What’s up with… Telefónica, FCC, OpenAI
- Telefónica mulls sale of Tech unit stake
- FCC seeks to close broadband network security loophole
- OpenAI considers making its own chips
In today’s industry news roundup: Telefónica is reportedly considering the sale of a stake in its fast-growing Tech enterprise digital services division; US regulator the FCC has spied a broadband network security issue and suggests a new body should fill the gap; generative AI specialist OpenAI is reportedly looking at developing its own chipsets; and much more!
Telefónica is exploring the potential sale to private equity investors of a stake in its fast-growing Telefónica Tech division, according to a report from Bloomberg that cites sources with knowledge of ongoing discussions. The division, which is believed to be valued at about €2bn, develops and sells a range of cloud, cybersecurity, internet of things (IoT), data/analytics and AI-enabled services to enterprise customers. During the first half of this year, it generated revenues of €885m, up by 39.6% compared with the same period a year earlier, though it still only represents a small portion of the operator’s total sales, which hit €20.2bn during the first six months of this year. The report did not mention why Telefónica might be considering such an asset sale, but the company ended June with a total net debt of €27.5bn so it is likely to be seeking ways to reduce that high number and might well be coming under pressure from its new investor STC Group, which recently acquired a 9.9% stake in Telefónica, to do so. Telefónica has previously raised capital from the sale of network assets or stakes in operating units, most notably the €7.7bn sale of its towers business in 2021 and the €1bn raised from the contribution of its Spanish fibre access network assets to the Bluevia Fibre joint venture it co-owns with insurance giant Crédit Agricole Assurances and investor Vauban Infrastructure Partners. A decision on whether to proceed with the sale of a stake in Telefónica Tech might be revealed during the giant operator’s upcoming capital markets day, which is scheduled for 8 November.
Jessica Rosenworcel, chair of the US Federal Communications Commission (FCC), has called for the establishment of an official body to oversee the security of broadband networks and ensure their resilience. “Currently, no federal agency can effectively monitor or address broadband outages that threaten jobs, education, and public safety. And while the FCC has acted on a bipartisan basis to secure our communications networks against companies controlled by hostile foreign governments, the lack of specific authority over broadband leaves open a national security loophole,” the FCC said in a recently issued fact sheet. If this were to happen, the FCC would be able to force broadband providers to report and address internet outages, in a similar fashion to the way it does for voice services. It would also enhance the resilience of broadband networks, and ensure that the FCC could “deny companies controlled by hostile foreign governments access to our broadband networks”, the watchdog explained. “The pandemic made it crystal clear that broadband is not nice-to-have, but need-to-have for everyone, everywhere. The FCC has a responsibility to respond to this new reality by restoring broadband oversight and adopting net neutrality protections that will allow the expert agency on communications to secure our networks and protect public safety,” said Rosenworcel. Her proposal needs to be adopted by the commission for it to come into force.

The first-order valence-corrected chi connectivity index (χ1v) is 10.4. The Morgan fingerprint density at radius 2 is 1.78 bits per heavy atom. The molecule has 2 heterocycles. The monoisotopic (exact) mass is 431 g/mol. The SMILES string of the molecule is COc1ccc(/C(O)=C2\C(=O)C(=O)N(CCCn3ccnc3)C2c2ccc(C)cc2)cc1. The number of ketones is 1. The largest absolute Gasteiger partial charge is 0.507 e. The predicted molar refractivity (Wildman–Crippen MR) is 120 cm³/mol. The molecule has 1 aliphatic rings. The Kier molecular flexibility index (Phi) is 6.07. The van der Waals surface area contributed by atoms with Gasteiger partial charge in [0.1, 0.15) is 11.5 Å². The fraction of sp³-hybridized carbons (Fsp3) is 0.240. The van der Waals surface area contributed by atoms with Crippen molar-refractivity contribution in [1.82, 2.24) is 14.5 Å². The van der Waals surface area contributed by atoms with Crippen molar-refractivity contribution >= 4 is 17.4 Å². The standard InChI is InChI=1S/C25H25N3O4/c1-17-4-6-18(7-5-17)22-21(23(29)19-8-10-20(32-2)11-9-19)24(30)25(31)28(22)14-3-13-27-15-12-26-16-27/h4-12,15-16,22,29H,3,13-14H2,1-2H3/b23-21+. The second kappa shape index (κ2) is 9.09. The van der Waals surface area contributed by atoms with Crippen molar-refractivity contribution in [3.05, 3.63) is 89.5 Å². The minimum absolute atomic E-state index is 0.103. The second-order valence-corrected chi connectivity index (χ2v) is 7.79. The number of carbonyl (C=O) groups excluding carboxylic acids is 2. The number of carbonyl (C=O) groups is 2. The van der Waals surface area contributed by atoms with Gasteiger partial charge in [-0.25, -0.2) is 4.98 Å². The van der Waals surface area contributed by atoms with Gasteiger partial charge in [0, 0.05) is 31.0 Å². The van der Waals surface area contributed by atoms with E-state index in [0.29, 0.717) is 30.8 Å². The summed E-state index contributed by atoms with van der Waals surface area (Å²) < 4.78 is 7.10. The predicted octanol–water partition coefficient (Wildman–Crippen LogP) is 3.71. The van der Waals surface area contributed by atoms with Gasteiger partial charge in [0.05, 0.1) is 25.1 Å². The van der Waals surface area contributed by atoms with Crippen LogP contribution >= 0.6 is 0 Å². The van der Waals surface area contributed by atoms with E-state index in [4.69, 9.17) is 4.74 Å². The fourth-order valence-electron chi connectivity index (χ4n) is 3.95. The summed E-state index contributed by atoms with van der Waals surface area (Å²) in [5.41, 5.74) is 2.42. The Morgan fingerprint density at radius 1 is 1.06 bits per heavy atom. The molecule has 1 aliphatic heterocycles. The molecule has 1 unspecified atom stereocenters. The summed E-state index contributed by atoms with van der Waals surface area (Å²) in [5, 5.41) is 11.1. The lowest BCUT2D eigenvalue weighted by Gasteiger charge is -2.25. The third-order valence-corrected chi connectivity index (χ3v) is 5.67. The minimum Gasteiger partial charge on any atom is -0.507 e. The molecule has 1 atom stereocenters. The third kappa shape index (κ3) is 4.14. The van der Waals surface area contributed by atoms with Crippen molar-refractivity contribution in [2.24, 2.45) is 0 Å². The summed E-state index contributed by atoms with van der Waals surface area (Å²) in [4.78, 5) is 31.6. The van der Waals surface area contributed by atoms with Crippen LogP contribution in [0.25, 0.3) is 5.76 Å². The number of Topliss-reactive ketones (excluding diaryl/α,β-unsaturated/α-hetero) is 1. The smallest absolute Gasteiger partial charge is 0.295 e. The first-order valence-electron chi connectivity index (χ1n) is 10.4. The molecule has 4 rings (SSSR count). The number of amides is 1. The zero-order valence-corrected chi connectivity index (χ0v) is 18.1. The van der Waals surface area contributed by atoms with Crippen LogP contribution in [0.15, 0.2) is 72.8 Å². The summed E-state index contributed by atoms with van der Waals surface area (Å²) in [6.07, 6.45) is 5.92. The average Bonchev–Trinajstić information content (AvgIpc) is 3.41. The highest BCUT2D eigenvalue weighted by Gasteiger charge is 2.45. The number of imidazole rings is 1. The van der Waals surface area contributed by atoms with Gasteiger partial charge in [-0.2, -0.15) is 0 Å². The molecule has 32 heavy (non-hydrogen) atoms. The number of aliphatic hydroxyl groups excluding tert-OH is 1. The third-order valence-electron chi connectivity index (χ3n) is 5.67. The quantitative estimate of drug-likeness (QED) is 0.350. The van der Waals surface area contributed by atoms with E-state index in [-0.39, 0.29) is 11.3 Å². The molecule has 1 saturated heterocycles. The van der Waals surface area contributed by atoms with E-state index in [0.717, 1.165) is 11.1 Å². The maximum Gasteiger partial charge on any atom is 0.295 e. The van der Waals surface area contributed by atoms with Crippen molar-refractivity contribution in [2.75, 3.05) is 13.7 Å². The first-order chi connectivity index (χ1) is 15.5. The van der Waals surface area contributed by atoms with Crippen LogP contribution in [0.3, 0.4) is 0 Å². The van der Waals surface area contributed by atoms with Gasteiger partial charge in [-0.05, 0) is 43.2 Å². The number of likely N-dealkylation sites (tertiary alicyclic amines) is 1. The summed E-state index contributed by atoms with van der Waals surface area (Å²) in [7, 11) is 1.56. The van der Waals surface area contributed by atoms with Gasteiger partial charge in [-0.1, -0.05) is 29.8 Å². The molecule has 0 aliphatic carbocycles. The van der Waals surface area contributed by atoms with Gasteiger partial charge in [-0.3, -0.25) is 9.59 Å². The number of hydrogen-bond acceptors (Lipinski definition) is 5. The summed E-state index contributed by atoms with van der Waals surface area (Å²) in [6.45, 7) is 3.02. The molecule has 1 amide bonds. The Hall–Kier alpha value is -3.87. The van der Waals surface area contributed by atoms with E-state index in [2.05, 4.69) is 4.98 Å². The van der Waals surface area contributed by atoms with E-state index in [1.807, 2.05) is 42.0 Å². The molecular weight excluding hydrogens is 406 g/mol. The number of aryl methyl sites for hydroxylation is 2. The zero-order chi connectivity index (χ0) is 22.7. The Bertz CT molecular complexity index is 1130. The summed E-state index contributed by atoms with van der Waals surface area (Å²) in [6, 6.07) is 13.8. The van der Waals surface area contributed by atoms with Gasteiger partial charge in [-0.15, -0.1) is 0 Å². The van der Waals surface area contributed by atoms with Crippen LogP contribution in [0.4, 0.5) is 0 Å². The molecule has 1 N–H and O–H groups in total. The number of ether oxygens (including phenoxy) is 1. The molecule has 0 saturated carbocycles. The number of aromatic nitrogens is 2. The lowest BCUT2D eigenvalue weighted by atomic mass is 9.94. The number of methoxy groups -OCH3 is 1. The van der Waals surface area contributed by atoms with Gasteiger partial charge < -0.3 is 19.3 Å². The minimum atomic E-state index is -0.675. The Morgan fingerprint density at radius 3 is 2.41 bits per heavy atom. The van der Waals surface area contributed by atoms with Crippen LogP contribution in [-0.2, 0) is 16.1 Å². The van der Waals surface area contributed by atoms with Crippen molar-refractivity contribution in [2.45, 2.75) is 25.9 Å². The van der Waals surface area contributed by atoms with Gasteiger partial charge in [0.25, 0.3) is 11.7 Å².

OpenAI, the company that owns generative artificial intelligence (GenAI) system ChatGPT, is reportedly looking to produce its own AI chips and is considering a potential acquisition deal for the move. According to a Reuters report, the company has been discussing various options to tackle the shortage of AI chips supply since at least last year. Among the possibilities were for OpenAI to develop its own AI chip, for it to have a closer partnership with chipmakers such as Nvidia, and for it to diversify its supply chain beyond Nvidia, which is said to be the market leader in AI chip production (and is also reportedly under scrutiny by the European Commission regarding the same). According to the Reuters report, OpenAI CEO Sam Altman has been vocal about the scarcity of graphics processing units (GPUs) on the market, as well as the high costs associated with AI developments.